County Urged to Pull Together on El Toro Base Plans


Orange County risks squandering one of its biggest economic opportunities ever if it does not pull together as a community to develop a base conversion plan for the El Toro Marine Corps Air Station, two economic and financial experts said Tuesday.

“Given the size (of the 4,700-acre base) that’s at stake here, given the crossroads that Orange County (faces) here in the restructuring of its economy, the failure to take the initiative, the failure to capture the opportunity is as big a risk as this community faces,” warned Michael Patrick George, managing director of J.P. Morgan Securities Inc. and a member of his firm’s base conversion task force.

George’s comments to an Orange County business and political group meeting at the Irvine Hyatt Regency were preceded by the release of a study by two Cal State Fullerton economists who predict that the local economy will grow weaker in the short run as the result of cuts in defense contracts and the El Toro base closure.

With 35,000 jobs already lost from 1987 to 1991 as the result of national defense spending cuts, Orange County could lose another 12,100 jobs by 1997--a 30% decrease in the 40,800 defense-related jobs remaining in the county at the close of 1992. The jobs represent 3.7% of Orange County’s total employment.


The economists calculated that the annual spending and payroll of the El Toro base pumps about $152.2 million into Orange County’s economy. And with the multiplier effect that occurs with the re-spending of those dollars, the base is worth about $231.6 million a year to the local economy, according to the economists’ study.

While the loss of that money will hurt in the short term, “in the long run, there are potential gains the county may be able to achieve,” said Anil Puri, Cal State Fullerton economist who co-authored the report with economist Robert Kleinhenz.

“How effective the reuse (plan) is will help us, to a large extent, offset the losses I mentioned,” Puri said during the luncheon meeting sponsored by the Industrial League of Orange County and the Executive Council of Cal State Fullerton’s School of Business Administration and Economics.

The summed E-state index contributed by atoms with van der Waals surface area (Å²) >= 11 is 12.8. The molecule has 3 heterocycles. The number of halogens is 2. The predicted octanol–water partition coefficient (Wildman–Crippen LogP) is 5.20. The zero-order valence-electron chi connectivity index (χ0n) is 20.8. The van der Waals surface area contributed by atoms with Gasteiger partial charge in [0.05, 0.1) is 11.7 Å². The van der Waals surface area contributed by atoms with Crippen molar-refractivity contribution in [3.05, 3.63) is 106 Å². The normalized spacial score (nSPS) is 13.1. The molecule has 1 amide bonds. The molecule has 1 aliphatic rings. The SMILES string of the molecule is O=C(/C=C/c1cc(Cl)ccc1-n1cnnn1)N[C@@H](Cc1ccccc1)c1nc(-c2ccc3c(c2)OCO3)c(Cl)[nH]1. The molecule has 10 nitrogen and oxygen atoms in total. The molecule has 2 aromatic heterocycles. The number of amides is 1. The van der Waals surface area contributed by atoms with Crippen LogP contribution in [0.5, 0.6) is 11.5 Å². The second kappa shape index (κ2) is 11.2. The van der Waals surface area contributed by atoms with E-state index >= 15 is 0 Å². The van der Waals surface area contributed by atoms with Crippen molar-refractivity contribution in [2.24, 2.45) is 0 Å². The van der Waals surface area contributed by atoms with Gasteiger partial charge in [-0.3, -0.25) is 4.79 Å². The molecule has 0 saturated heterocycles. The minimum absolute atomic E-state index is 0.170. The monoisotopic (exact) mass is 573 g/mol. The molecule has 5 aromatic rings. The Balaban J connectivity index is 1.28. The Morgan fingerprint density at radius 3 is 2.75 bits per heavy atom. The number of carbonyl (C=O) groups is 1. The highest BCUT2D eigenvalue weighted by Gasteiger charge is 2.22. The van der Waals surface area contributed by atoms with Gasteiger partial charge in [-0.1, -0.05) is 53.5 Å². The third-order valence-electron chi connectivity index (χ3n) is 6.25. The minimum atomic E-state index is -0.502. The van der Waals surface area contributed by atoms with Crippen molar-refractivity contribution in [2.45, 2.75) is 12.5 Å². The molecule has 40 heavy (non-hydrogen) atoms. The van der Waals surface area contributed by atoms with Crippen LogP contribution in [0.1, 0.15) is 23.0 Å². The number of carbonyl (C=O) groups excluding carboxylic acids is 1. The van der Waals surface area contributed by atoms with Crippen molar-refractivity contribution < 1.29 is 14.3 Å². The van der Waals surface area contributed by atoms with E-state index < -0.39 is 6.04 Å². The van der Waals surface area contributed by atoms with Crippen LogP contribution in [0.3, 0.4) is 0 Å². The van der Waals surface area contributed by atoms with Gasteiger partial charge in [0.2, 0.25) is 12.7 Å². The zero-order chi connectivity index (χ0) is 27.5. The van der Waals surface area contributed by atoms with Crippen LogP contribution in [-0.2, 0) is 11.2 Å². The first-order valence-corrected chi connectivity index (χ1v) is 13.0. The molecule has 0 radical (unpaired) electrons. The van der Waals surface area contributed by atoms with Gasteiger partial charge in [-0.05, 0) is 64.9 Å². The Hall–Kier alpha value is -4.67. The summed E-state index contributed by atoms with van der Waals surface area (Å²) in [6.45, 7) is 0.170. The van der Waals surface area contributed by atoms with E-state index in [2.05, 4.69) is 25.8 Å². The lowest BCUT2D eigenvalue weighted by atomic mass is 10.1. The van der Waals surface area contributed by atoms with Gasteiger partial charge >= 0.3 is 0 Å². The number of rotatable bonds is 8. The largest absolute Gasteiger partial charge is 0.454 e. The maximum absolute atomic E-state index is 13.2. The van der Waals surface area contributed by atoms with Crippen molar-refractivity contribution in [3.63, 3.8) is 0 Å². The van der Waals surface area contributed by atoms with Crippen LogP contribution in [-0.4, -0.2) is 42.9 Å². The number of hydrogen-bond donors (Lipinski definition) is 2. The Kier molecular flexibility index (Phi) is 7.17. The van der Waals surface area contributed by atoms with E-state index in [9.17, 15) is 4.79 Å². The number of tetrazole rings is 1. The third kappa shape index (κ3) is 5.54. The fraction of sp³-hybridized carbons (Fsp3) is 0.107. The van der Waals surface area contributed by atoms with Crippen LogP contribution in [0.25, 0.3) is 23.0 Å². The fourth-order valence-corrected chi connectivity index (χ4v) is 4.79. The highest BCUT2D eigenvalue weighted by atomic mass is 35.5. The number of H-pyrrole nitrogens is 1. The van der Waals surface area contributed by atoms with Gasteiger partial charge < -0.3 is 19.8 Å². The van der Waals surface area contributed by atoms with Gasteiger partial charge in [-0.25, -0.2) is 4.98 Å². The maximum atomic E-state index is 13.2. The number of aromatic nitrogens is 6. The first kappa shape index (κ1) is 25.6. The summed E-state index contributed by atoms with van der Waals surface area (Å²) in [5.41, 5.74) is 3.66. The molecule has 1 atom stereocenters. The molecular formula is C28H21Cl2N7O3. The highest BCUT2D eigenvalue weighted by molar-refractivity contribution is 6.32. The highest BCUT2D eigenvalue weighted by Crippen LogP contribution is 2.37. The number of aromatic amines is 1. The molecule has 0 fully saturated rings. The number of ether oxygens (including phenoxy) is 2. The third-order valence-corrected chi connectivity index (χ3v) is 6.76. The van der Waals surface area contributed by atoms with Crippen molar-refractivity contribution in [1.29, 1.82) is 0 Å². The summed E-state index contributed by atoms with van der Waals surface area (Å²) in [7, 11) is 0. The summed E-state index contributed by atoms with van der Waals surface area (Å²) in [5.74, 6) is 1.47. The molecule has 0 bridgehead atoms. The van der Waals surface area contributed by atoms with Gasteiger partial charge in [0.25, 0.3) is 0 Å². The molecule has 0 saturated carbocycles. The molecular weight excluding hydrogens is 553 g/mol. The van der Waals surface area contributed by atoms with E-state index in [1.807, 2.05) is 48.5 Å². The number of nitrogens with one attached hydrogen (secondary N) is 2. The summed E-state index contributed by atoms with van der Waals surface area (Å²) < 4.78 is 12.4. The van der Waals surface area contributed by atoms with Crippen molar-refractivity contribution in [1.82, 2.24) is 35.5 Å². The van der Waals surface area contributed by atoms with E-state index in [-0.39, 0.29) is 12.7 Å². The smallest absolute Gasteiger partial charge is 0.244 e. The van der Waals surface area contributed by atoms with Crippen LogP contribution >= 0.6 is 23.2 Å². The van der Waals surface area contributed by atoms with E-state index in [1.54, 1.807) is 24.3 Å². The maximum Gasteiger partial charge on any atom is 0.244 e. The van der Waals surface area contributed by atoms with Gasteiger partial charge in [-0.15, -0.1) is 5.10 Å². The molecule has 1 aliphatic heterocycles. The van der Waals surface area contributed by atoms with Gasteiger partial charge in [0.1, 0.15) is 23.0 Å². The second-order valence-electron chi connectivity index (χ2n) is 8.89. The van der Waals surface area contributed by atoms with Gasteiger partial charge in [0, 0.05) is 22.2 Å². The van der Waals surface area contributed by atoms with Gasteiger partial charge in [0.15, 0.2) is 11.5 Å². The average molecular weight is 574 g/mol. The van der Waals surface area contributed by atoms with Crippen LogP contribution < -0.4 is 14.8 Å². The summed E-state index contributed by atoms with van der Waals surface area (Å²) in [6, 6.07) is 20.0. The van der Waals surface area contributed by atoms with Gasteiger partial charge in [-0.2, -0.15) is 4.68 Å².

The Industrial League has been invited to join the 21-member county advisory task force that will recommend a base conversion plan for El Toro. The structure of the county’s planning task force is being opposed, however, by several cities--particularly in the South County--that demand a share of the final decision-making authority on the redevelopment plan.

George, a San Francisco-based investment banker whose firm studied about 80 military installations placed on the closure list before 1988, offered Orange County advice on how to proceed with its base conversion planning.

Failures are likely to occur, he said, if conflicting parties “dig in their heels” on their own redevelopment plans without truly considering all the options.

“When you start out knowing the conclusion, you rarely are able to capture the opportunity,” said George, who said his company is seeking business with Walt Disney Co.'s Westcot project and would also be interested in the El Toro redevelopment project.

But “success stories,” he added, have emerged where disparate interests were able to work together to develop a base conversion plan.


He strongly suggested that a single agency be created--one that would have land use control, be able to create a consensus and carefully watch over any needed environmental cleanup--which he claimed is grossly underfunded by the federal government.

South County cities are considering creating a “joint powers” agency that would compete with the county’s planning task force.